But it is hard to laugh at the old tragedian. He had fallen on evil days. At Dublin during his brief reign it was his stately practice to light his theatre with wax, whenever the august genius of Shakspeare was invoked. Then with his brief struggle and slender prosperity, soon came decay, in spite of the "Lady Patronesses, the Countess of Brandon, Lady Rachel Macdonnell, sister to the Earl of Antrim," and the rest. His story seems almost piteous: his desperate difficulties, his arrests, his dismal end in London. Anticipating a little, I shall tell this melancholy finale of Mossop in another chapter.

* This was given in the Opera Glass, a now forgotten periodical.




In this episode Garrick was to appear in a character full of dignity and compassion, and in which, too, from one whose life had been spent in vilifying him, was to be wrung a death-bed amende and acknowledgment of repentance.

He had for some time lost sight of this tragedian, whose very name must have always brought back unpleasant associations to him. When Mossop quitted Drury Lane, we have seen that he went to Dublin, where the fatal craze for "managership" took possession of him; and the desperate and costly struggle between him on one side, and Barry and Woodward on the other, is one of the most exciting chapters in the history of the Irish Stage. We have seen, too, how Garrick helped him there. In the end, the fortunes of all were wrecked, and after a miserable contest of some years, the combatants had dispersed, overwhelmed with ruin; and Mossop found himself back in London, quite broken in spirits, health, and fortune.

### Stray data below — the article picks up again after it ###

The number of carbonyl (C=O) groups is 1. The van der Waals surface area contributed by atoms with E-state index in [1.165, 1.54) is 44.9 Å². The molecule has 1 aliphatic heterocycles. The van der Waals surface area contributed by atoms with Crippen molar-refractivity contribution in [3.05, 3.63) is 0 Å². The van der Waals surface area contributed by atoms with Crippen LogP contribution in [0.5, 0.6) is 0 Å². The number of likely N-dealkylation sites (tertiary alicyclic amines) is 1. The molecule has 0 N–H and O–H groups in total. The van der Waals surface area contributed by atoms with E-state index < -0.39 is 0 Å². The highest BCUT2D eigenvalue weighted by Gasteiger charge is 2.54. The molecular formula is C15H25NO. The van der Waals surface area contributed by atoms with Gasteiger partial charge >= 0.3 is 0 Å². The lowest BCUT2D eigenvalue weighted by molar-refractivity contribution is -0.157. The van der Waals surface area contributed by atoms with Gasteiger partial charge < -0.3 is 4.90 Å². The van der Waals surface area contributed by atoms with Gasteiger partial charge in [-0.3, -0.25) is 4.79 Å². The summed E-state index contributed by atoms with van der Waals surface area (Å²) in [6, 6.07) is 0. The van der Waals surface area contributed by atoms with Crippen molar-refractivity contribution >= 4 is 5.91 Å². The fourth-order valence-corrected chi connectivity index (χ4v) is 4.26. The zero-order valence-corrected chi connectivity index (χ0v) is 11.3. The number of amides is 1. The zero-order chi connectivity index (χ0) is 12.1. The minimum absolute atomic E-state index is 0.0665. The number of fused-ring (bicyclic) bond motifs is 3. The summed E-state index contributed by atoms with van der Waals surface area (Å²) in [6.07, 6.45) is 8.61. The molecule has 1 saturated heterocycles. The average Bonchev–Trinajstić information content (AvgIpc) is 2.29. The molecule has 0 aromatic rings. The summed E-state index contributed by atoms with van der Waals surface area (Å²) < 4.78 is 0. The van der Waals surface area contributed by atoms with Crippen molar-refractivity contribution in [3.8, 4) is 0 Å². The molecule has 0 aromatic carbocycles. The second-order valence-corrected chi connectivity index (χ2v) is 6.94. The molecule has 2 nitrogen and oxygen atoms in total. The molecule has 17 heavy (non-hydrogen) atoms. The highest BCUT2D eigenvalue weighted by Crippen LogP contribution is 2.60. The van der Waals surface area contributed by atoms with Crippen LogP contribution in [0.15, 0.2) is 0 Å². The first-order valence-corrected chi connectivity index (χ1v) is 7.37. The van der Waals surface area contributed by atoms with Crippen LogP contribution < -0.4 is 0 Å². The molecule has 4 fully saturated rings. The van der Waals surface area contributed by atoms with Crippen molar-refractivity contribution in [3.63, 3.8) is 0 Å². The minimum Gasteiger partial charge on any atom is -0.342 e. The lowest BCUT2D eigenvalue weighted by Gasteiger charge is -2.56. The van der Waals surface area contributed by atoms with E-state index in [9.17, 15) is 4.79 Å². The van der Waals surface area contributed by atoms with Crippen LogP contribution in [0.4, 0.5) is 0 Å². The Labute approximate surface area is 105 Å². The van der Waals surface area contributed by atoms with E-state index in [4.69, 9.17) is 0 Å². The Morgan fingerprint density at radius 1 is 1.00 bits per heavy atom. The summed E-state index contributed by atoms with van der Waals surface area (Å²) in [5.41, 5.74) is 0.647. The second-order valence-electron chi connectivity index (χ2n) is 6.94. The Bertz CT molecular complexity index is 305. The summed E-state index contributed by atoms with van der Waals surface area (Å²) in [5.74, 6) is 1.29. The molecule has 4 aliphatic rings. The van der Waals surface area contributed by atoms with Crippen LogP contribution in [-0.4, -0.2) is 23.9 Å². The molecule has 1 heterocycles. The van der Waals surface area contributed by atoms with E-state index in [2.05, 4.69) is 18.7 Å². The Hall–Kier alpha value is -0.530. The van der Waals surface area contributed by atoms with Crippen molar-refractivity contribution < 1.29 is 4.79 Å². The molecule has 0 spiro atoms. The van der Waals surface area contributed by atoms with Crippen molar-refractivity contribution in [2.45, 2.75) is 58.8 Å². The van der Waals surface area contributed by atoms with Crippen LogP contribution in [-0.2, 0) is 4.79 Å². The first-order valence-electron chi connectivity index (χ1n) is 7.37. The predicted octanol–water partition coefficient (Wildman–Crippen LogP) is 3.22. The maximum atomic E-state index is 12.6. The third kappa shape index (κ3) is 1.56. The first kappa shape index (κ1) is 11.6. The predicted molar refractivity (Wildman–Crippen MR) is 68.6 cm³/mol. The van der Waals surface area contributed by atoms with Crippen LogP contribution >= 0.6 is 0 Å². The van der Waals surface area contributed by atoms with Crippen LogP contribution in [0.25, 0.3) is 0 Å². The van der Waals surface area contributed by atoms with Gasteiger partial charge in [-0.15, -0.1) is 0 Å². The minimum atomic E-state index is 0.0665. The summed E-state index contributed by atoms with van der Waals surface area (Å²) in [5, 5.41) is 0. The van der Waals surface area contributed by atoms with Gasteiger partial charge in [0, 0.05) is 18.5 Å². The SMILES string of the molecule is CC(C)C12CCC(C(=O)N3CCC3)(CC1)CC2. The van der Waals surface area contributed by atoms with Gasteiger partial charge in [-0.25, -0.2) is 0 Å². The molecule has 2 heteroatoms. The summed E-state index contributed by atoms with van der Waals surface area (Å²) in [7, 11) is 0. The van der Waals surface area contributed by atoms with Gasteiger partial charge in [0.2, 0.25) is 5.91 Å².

He had some friends, who strongly pressed him to appeal once more to Garrick; but the tragedian had still his pride to support him, and disdained to make such an advance. He said that Garrick knew very well that he was in London. No man had less pride

of that sort than Garrick, but he knew what was due to his own dignity and interest. In this state of things, no application was made, no offer came, and the season went by.